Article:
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No longer an untreatable disease: How targeted and immunotherapies have changed the management of melanoma patients
Maria Romina Girotti, Grazia Saturno, Paul Lorigan, Richard Marais
Molecular Oncology, In Press, Uncorrected Proof, Available online 15 August 2014
This is a review which comprehensively covers the enormous progress made in recent years in the treatment of metastatic melanoma. Starting from the explanation of the biological mechanisms which underlie them, the authors clearly illustrate the basis in the development of the various target therapies, in particular BRAF and MEK inhibitors, and the different immunotherapeutic drugs, first of all the anti-CTLA-4 ipilimumab, followed by anti-PD-1 and anti-PD-L1, not forgetting to emphasize the importance of combination therapy, which are currently the main hope for further future progress.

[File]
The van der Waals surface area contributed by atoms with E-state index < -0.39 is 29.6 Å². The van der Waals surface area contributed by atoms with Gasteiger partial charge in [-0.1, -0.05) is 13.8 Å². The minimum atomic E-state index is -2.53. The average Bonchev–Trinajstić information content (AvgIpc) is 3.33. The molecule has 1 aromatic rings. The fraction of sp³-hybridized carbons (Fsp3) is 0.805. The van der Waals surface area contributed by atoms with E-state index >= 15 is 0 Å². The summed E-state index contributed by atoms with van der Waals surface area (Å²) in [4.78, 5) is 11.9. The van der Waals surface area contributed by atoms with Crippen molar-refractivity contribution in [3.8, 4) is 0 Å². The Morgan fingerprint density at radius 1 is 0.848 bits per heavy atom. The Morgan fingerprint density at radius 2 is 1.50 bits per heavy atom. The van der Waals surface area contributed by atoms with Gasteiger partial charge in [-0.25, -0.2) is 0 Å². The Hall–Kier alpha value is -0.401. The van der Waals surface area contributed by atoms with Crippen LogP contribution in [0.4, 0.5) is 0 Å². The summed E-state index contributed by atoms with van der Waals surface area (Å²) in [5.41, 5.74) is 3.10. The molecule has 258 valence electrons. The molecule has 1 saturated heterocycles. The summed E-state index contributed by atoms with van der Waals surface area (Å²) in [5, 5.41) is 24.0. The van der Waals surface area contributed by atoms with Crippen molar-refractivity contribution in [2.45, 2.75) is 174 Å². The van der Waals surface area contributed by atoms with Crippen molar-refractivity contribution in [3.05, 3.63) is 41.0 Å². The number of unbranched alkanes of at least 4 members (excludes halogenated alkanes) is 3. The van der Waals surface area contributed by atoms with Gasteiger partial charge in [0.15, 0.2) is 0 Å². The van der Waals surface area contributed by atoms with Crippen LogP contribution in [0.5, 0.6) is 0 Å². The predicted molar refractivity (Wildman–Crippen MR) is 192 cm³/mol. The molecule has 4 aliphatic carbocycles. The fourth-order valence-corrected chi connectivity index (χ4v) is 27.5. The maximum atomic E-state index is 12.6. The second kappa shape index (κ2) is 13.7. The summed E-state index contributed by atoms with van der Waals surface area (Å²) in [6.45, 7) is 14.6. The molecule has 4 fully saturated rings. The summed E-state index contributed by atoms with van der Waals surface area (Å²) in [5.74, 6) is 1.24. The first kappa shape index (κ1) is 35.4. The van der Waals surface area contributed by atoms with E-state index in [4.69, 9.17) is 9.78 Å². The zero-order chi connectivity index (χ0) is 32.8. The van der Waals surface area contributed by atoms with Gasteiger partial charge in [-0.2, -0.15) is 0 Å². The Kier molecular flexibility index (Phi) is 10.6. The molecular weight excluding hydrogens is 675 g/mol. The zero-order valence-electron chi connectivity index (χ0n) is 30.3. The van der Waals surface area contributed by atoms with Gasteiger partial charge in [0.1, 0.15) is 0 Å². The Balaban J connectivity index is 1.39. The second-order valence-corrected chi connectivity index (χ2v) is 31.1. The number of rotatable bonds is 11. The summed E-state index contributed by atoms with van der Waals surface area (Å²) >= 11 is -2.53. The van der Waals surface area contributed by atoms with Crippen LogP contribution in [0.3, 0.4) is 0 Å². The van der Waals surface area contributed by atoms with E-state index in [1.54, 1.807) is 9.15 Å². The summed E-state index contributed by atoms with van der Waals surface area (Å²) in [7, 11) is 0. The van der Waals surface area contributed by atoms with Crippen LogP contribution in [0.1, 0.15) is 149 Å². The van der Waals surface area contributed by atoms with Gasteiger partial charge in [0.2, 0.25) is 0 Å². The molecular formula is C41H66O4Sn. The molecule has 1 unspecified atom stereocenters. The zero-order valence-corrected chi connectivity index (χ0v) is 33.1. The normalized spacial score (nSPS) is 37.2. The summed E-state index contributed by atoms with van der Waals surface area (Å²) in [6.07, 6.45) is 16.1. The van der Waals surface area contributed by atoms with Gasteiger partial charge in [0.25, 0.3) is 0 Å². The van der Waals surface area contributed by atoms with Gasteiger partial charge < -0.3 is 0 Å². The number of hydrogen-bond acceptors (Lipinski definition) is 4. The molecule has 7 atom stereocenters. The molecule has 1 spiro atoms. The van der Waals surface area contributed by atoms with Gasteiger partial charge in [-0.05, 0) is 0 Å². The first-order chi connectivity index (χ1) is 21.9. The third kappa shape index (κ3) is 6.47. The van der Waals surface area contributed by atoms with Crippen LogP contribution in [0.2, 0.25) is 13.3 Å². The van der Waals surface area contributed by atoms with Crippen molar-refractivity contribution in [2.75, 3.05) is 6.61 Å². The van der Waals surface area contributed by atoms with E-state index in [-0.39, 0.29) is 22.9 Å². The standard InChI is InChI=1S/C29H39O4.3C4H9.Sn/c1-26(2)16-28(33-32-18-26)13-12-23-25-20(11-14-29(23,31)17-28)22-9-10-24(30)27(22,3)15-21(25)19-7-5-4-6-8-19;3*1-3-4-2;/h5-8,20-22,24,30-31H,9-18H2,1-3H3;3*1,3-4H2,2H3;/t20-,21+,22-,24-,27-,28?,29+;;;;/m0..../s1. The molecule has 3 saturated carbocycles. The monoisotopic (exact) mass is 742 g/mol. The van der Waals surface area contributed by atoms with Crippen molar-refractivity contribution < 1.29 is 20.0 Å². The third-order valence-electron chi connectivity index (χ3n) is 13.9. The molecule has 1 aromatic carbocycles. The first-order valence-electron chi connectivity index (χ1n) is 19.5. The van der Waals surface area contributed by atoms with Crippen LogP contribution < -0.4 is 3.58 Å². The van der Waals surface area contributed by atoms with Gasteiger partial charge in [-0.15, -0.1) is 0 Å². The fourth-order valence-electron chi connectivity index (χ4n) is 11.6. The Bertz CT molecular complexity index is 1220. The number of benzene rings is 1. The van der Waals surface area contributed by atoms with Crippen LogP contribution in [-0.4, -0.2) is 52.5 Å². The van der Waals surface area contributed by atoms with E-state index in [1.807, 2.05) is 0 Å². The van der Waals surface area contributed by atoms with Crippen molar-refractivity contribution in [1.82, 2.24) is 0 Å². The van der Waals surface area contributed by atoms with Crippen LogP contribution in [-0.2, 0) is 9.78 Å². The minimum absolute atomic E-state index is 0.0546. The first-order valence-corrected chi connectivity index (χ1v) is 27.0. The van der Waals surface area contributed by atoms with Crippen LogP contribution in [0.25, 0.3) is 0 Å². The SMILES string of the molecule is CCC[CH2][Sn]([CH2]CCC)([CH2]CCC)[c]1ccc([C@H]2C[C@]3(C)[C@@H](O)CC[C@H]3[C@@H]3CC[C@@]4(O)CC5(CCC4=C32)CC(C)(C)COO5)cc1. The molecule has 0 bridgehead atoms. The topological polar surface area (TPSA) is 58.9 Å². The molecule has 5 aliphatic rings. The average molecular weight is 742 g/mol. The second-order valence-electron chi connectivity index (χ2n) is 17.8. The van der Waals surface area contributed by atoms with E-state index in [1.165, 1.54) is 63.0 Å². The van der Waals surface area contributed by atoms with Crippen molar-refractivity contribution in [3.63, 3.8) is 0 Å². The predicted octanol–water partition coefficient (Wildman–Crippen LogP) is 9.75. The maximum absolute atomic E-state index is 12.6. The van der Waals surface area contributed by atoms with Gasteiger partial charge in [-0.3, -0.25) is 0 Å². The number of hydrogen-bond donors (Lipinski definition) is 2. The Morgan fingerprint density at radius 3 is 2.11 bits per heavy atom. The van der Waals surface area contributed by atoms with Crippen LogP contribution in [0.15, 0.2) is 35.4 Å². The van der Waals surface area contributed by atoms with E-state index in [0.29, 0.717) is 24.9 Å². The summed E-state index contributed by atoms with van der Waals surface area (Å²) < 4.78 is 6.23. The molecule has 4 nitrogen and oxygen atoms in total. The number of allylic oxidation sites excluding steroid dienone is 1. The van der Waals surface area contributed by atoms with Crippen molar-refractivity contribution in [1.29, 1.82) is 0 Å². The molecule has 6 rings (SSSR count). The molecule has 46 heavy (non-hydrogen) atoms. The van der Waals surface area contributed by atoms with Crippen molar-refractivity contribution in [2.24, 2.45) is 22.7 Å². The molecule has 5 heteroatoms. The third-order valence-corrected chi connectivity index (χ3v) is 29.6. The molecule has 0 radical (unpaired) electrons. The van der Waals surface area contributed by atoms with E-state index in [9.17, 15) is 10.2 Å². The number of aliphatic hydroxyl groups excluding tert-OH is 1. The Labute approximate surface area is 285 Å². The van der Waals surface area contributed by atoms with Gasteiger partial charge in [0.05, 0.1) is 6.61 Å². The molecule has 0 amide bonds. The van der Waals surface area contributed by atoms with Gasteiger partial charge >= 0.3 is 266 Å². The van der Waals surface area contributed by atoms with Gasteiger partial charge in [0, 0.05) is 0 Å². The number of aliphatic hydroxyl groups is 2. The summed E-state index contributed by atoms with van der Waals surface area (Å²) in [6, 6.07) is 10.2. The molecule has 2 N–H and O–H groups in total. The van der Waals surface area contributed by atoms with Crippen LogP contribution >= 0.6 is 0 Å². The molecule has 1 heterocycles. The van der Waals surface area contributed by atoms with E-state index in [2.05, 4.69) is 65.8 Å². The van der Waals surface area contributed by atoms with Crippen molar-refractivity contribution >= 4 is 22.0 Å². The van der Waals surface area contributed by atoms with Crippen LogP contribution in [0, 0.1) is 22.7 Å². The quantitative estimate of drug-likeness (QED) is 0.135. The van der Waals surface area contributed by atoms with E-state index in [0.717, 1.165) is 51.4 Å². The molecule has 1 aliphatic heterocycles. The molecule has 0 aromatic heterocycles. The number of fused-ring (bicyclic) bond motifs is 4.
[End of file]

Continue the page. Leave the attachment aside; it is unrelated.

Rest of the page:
The discovery that BRAF is a driver oncogene in cancer, and complementary improvements in our understanding of the immune system have resulted in new targeted and immune-therapies for metastatic melanoma. Targeted therapies achieve impressive clinical results in carefully selected patients but the development of resistance seems inevitable in most cases. Conversely, immune-checkpoints inhibitors can achieve long-term remission and cures, but in a smaller proportion of patients, and biomarkers to predict which patients will respond are not available. Nevertheless, melanoma has led the evolution of cancer treatment from relatively nonspecific cytotoxic agents to highly selective therapies and here we review the lessons from this paradigm shift in treatment and the opportunities for further improvements in outcomes for melanoma patients.